DUBOIS, Pa. — Students enrolled in gifted programs from school districts throughout the region participated in a program at Penn State DuBois on Nov. 9 that could help them identify their career path. The Gifted Workshops brought to campus approximately 30 students of various grade levels from Redbank Valley, Brockway, Brookville, and DuBois.
Groups of students rotated through two separate workshops. One focused on careers in law enforcement, corrections and criminal justice, hosted by David Bish, instructor in administration of justice. The other workshop highlighted careers in science- and health-related fields, as well as medicine. It was hosted by Sarah Raybuck, academic adviser, as well as Penn State DuBois alumnus Doug May, who is currently enrolled at the Penn State College of Medicine.
"Our goal is to open the eyes of young people to the opportunities available to them for an education, as well as rewarding career options," said Holli Lashinsky, enrollment services specialist, who organized the workshops. "We have seventh through 12th-graders here, because it's never too early to start exploring majors and areas of study that are of interest to them."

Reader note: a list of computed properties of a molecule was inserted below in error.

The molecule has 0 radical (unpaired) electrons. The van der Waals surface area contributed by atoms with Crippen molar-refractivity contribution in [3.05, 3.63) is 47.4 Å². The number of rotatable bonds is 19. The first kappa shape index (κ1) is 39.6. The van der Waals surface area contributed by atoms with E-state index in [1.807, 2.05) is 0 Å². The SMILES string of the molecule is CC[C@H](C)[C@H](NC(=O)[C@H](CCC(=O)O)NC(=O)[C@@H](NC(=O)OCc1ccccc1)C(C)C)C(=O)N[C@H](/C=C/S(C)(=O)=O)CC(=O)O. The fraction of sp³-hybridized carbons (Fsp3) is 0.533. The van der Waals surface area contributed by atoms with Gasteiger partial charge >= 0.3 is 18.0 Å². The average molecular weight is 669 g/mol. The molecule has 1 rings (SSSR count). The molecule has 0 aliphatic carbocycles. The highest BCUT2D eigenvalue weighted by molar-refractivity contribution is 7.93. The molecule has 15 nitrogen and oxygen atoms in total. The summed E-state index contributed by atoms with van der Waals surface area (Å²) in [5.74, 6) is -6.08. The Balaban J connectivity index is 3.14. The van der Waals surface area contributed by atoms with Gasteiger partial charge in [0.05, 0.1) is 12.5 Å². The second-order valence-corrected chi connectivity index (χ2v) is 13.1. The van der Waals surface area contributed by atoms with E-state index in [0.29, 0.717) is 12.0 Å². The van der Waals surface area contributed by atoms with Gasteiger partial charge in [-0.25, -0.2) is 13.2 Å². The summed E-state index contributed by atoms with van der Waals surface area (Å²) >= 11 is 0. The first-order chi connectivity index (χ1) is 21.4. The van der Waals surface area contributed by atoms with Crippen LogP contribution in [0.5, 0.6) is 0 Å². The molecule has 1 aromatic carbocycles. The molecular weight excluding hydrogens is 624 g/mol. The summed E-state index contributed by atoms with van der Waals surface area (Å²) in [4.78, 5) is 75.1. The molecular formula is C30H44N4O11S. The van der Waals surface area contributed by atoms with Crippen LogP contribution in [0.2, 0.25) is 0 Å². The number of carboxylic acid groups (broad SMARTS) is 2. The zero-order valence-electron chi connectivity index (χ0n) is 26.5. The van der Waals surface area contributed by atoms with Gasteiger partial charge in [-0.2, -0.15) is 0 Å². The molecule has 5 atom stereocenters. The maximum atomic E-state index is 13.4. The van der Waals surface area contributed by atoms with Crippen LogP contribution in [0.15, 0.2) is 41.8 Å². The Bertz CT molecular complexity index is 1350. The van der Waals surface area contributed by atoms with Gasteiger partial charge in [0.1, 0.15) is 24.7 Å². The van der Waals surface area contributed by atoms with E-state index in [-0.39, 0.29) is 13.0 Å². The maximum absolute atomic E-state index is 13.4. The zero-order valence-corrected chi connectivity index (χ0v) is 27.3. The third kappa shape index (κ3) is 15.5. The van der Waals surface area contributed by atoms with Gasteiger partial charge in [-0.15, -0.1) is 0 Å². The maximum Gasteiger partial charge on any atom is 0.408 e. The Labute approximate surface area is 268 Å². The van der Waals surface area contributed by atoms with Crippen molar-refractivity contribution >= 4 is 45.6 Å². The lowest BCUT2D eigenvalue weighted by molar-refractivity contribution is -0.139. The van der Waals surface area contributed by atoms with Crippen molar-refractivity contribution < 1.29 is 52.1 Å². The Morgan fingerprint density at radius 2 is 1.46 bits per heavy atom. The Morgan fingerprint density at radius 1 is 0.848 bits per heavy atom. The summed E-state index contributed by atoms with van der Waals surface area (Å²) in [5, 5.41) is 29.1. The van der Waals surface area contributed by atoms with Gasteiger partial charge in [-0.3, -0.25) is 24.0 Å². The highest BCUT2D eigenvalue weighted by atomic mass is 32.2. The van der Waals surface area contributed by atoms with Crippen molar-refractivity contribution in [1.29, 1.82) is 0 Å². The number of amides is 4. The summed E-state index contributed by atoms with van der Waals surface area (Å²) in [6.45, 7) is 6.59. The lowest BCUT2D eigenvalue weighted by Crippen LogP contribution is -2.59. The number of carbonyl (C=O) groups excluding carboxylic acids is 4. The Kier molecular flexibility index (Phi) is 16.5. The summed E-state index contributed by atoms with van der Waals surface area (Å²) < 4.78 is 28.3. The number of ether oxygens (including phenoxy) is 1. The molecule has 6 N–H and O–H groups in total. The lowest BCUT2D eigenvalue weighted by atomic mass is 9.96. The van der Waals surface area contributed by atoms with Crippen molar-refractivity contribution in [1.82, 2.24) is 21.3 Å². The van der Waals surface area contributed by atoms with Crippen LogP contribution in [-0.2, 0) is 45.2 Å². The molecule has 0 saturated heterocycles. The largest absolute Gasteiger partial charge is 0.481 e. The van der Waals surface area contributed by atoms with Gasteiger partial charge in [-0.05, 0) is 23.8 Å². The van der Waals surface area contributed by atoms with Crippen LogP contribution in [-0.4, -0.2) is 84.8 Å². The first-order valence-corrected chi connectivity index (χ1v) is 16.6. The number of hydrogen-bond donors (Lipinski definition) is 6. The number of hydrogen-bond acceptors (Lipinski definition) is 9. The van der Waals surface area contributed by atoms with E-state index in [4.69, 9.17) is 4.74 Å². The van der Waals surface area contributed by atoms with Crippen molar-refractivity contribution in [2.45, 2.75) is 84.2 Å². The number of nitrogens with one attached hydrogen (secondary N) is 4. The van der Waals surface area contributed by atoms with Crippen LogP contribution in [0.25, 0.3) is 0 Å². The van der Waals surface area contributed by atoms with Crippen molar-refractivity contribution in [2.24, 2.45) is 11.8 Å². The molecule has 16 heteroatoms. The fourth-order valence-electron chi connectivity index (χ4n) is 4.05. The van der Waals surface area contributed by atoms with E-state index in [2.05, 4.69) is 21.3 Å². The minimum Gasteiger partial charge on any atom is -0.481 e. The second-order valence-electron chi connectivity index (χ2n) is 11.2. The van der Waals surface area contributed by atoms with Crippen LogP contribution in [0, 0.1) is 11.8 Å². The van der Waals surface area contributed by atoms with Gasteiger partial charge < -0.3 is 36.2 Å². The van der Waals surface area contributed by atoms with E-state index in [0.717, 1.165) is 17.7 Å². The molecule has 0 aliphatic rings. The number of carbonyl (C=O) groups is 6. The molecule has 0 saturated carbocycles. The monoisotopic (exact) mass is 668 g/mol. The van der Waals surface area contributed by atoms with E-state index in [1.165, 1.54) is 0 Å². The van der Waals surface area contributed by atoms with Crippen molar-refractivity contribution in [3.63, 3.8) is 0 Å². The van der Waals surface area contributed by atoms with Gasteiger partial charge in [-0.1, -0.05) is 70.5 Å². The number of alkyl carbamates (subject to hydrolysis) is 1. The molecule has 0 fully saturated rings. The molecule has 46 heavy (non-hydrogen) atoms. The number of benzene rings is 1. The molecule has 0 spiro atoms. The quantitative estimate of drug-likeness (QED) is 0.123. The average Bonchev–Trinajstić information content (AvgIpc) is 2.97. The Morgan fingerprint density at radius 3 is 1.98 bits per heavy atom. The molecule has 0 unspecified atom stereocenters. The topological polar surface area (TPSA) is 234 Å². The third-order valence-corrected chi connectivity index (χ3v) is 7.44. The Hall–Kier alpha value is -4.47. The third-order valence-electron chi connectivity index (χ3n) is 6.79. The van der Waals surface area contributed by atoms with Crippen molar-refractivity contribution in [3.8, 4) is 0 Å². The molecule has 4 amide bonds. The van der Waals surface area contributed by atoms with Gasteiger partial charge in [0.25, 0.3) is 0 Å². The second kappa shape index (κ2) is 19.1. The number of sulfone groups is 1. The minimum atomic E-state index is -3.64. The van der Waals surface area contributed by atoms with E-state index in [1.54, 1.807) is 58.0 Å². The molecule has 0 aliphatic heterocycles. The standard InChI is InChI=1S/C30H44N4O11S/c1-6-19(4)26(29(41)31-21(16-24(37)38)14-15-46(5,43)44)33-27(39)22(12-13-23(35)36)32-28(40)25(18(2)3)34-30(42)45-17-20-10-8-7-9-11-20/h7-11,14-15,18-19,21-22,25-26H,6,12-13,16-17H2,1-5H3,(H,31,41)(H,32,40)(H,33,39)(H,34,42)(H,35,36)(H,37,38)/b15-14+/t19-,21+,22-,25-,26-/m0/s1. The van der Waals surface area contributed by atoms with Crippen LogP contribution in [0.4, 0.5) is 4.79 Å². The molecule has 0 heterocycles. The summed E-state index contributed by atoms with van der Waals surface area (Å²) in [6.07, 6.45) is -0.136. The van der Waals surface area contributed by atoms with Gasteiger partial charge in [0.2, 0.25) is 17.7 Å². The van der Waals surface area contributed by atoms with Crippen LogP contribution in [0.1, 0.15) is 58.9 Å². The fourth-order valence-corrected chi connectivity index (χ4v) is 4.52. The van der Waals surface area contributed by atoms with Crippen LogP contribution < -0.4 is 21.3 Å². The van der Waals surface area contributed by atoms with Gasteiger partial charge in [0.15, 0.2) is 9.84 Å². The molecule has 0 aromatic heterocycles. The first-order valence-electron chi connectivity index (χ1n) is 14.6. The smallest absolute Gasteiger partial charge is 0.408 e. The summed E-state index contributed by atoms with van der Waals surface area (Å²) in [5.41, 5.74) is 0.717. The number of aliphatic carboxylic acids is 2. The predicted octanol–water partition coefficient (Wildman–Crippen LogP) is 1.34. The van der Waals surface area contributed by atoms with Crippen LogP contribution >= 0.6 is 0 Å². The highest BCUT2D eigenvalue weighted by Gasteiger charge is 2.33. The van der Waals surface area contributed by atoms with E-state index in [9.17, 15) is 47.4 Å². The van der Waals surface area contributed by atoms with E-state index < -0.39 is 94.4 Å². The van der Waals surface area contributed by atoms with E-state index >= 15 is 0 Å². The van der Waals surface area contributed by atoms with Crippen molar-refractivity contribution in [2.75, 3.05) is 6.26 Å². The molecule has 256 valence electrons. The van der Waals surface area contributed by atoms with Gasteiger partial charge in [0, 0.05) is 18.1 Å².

Teachers from the participating school districts agree that exposing their students to career options at an early age benefits their educational development.
"A lot of my kids are undecided, and this gives them the opportunity to see what's available to them, and lets them see that they have the ability to start their education locally," said Melinda Burton, a K-12 gifted support teacher from Brookville.
According to the United States Department of Labor's Bureau of Labor Statistics, the number of jobs related to criminal justice is expected to grow by 4 percent nationwide by 2024. The number of jobs in health care is projected to experience even more growth, with the bureau predicting a 19 percent increase by 2024, adding approximately 2.3 million new jobs nationwide.